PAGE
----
A months-old argument about whether to award a ceremonial key to a local music luminary has landed Puyallup City Council members in court.
An open-meetings advocate is suing the council over a chain of emails from February that he says violated state law.
City officials say nothing improper occurred, while the councilman who initiated the effort to award the key says it never should have degenerated into a “petty” debate, which he’s dubbed “keygate.”
Councilman John Hopkins says he wanted to present a commemorative coin and key to Chrisophe Chagnard, the now-retired music director for the Tacoma-based Northwest Sinfonietta. The group has performed concerts at the Pioneer Park Pavilion since 2009.
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That sparked an argument among council members, in a four-day email exchange, about the merit of the honor and the way in which it was sought.
Arthur West of Olympia filed the lawsuit April 24. It names the city and all seven council members as defendants. It claims that “a quorum of the Puyallup City Council knowingly conducted serial communications, deliberated and took action in violation of the Open Public Meetings Act” when it reached a consensus to issue a key to the city.
Each council member found to have violated open meetings law, the complaint states, should be fined “the princely sum of $100.”
West and the city are already embroiled in a legal battle over emails sent and received via Councilman Steve Vermillion’s private email account, a lawsuit West cites in his most recent complaint.
The emails cited in the new complaint, obtained by The News Tribune, include remarks from all council members except John Palmer.
Many of the emails were sent to one or two recipients at a time. But a handful of the messages — those written by Hopkins, Vermillion and Mayor John Knutsen, as well as City Manager Kevin Yamamoto — were sent to the entire council.
Yamamoto facilitated feedback from council members regarding whether to award the key and coin, and who would present them to Chagnard.
“There is a rough consensus to allow issuance of the key this time,” he wrote in one email.
State law prohibits deliberations and votes from happening out of the public eye. Votes must happen in an open public meeting, including consensus decisions reached without a formal vote.
Past court rulings underscore that point. In Wood v. Battle Ground, for example, the state Court of Appeals said an illegal meeting can occur when members of a governing body exchange emails as a means to reach consensus.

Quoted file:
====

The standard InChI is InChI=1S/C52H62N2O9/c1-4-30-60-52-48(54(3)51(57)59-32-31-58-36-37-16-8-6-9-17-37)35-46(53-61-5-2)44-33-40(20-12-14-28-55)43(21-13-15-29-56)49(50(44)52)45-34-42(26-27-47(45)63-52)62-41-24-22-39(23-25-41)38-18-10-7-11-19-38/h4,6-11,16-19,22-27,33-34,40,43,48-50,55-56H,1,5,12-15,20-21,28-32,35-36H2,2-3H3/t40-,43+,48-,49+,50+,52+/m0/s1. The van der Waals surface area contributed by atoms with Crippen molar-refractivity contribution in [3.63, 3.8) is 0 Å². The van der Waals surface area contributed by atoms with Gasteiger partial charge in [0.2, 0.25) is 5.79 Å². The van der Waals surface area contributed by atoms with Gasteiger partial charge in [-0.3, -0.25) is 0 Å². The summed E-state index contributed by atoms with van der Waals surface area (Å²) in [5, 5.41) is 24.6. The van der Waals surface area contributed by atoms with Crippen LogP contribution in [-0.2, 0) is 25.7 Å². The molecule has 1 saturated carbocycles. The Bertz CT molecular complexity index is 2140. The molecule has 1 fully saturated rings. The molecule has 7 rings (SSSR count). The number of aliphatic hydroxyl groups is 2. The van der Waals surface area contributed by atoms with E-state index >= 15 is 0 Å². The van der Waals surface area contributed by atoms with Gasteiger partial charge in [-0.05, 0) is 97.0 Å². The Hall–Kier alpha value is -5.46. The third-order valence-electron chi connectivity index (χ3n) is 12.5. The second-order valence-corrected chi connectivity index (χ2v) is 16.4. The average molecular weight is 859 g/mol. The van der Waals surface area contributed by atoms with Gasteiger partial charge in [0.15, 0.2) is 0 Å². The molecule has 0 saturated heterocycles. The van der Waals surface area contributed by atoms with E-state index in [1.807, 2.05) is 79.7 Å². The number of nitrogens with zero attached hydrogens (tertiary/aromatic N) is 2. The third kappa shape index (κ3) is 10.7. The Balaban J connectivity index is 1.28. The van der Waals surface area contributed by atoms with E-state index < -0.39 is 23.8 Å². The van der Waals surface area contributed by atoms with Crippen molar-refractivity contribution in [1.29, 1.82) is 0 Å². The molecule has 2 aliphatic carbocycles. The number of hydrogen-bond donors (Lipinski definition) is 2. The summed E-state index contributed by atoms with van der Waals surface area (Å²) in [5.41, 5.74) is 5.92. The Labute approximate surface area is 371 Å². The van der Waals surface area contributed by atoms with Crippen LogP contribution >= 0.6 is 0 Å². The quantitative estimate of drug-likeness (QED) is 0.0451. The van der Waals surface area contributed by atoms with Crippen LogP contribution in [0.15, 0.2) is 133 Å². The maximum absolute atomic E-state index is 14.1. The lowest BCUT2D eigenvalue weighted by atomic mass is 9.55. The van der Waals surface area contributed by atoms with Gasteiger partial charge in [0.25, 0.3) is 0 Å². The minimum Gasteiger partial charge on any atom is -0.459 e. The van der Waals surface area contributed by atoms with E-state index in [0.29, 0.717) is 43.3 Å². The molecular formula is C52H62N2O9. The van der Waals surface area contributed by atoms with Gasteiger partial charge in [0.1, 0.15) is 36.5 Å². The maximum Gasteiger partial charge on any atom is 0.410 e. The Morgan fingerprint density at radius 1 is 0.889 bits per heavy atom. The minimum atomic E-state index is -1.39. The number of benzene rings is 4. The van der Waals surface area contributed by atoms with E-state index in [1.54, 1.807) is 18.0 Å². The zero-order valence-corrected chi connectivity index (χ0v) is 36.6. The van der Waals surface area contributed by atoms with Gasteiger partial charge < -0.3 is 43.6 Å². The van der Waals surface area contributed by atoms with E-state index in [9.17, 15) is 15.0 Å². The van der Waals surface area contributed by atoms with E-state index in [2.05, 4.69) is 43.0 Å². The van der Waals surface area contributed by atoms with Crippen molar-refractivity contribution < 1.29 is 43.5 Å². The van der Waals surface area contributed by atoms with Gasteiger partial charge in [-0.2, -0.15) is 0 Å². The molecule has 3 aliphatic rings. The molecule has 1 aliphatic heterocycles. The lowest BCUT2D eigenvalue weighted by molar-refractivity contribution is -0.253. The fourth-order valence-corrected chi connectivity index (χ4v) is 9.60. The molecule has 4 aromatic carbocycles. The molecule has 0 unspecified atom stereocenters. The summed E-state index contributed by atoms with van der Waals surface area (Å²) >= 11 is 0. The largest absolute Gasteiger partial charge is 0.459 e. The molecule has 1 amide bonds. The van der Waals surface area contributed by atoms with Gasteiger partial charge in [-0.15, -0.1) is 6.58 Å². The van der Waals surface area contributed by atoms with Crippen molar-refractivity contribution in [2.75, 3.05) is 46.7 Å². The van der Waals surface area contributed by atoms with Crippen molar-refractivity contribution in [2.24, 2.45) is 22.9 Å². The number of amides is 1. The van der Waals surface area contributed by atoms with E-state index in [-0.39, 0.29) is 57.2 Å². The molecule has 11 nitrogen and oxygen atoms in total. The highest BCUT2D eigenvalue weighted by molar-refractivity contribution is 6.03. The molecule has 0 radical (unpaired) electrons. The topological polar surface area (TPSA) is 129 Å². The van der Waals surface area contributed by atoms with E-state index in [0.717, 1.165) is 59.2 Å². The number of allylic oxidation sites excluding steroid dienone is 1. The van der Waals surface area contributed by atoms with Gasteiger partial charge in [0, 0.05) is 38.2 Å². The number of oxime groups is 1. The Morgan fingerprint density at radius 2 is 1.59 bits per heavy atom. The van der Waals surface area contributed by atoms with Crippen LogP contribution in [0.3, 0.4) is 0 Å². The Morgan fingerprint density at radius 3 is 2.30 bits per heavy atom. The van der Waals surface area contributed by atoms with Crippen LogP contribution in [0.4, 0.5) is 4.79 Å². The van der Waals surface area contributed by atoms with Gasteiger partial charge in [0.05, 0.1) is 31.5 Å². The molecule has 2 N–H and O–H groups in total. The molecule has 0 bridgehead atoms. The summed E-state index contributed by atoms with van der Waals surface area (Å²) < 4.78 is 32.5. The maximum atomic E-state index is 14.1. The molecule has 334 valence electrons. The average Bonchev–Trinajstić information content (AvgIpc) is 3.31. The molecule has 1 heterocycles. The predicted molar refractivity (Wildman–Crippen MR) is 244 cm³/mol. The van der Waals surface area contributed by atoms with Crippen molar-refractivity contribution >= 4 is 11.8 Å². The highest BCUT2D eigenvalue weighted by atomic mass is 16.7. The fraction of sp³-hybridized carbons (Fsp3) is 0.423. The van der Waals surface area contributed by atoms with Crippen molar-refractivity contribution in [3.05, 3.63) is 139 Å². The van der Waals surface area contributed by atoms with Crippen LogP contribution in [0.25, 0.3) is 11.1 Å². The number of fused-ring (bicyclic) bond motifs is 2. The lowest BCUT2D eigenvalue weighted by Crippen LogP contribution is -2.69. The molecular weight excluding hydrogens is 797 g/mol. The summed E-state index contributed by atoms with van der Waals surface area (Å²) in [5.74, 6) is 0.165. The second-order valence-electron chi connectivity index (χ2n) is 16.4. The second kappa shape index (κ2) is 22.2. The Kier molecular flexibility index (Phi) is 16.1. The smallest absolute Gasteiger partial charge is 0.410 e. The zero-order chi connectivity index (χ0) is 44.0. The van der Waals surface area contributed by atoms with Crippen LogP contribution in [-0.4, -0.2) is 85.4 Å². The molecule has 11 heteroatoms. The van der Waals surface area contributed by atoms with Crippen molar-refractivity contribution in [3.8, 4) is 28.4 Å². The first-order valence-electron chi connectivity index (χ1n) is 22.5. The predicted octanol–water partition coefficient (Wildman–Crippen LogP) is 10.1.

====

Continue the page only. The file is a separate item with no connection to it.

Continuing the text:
Knutsen told The News Tribune that the emails about the key were a “ceremonial” poll. They didn’t rise to the level of governance as alleged in the lawsuit, he said.
“This is no different than what we do when we decide who is going to buy a retirement gift,” Knutsen said on May 29. “We weren’t going to call a special meeting to resolve the issue.”
City Attorney Steve Kirkelie said in an email last week that issuing a city key to Chagnard came up just days before the scheduled presentation of a previously planned proclamation in his honor. Kirkelie said the email exchange was merely “logistical,” identifying who would present the honor.
“It is unfortunate that Mr. West has chosen to file a lawsuit over such a routine scheduling matter,” Kirkelie said.
Vermillion and Knutsen wrote several emails expressing frustration about the way Hopkins sought to present the key, records show. They accused the deputy mayor of “intimidating” the city clerk and “sneaking coins and a key to the city” in an attempt to “circumvent protocol for his own personal gain,” according to the emails.
In an email sent to the full council explaining his actions, Hopkins said he was working with the city clerk and the city manager to follow proper procedure.
He also acknowledged the potential violation of open meetings law, stressing that fellow council members should not respond to avoid further violation.
“I have been reluctant to enter a Council debate on this matter,” he wrote, adding that the council may have acted unlawfully “by debating and making a decision out of session.”
Hopkins told The News Tribune last week that the violation didn’t dawn on him until many of the emails were already exchanged.
The lawsuit is tentatively scheduled for a hearing in Pierce County Superior Court in August.
Hopkins said it’s a symptom of a larger problem in Puyallup: council members’ inability to play nice with one another.
“It’s incredibly petty,” he said of the council’s bickering over the issue.
Even so, Knutsen maintains Hopkins shouldn’t have acted alone in the endeavor.
“It’s inappropriate for any individual council member to give out a key to the city,” he said. “And to do it without checking with other council members is even more inappropriate.”
Despite the behind-the-scenes fighting, Chagnard received the honor in front of more than 100 people at a Sinfonietta after-party.
“In the end he got the key,” Hopkins said.